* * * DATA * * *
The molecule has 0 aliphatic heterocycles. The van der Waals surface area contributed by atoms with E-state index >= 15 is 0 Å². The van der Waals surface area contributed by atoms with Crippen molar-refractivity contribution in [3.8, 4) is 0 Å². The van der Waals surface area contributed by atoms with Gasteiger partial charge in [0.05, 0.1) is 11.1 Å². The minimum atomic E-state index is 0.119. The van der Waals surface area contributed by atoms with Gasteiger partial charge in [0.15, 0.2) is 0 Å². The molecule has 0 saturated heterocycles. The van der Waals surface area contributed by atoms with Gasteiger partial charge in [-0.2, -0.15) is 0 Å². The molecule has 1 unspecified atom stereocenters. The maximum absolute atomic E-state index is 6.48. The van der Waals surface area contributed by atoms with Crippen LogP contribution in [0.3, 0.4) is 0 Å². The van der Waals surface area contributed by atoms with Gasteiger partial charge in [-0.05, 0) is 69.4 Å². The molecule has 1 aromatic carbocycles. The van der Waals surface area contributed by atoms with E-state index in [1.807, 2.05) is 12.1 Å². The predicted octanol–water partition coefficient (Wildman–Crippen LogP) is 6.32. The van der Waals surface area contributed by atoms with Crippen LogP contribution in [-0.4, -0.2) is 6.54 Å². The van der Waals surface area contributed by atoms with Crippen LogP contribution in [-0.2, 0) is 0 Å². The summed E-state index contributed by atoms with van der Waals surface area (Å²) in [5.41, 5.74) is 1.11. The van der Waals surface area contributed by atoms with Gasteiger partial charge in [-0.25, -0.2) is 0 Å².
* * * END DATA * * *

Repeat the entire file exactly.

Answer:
The molecule has 0 aliphatic heterocycles. The van der Waals surface area contributed by atoms with E-state index >= 15 is 0 Å². The van der Waals surface area contributed by atoms with Crippen molar-refractivity contribution in [3.8, 4) is 0 Å². The van der Waals surface area contributed by atoms with Gasteiger partial charge in [0.05, 0.1) is 11.1 Å². The minimum atomic E-state index is 0.119. The van der Waals surface area contributed by atoms with Gasteiger partial charge in [0.15, 0.2) is 0 Å². The molecule has 0 saturated heterocycles. The van der Waals surface area contributed by atoms with Gasteiger partial charge in [-0.2, -0.15) is 0 Å². The molecule has 1 unspecified atom stereocenters. The maximum absolute atomic E-state index is 6.48. The van der Waals surface area contributed by atoms with Crippen LogP contribution in [0.3, 0.4) is 0 Å². The van der Waals surface area contributed by atoms with Gasteiger partial charge in [-0.05, 0) is 69.4 Å². The molecule has 1 aromatic carbocycles. The van der Waals surface area contributed by atoms with E-state index in [1.807, 2.05) is 12.1 Å². The predicted octanol–water partition coefficient (Wildman–Crippen LogP) is 6.32. The van der Waals surface area contributed by atoms with Crippen LogP contribution in [-0.4, -0.2) is 6.54 Å². The van der Waals surface area contributed by atoms with Crippen LogP contribution in [-0.2, 0) is 0 Å². The summed E-state index contributed by atoms with van der Waals surface area (Å²) in [5.41, 5.74) is 1.11. The van der Waals surface area contributed by atoms with Gasteiger partial charge in [-0.25, -0.2) is 0 Å².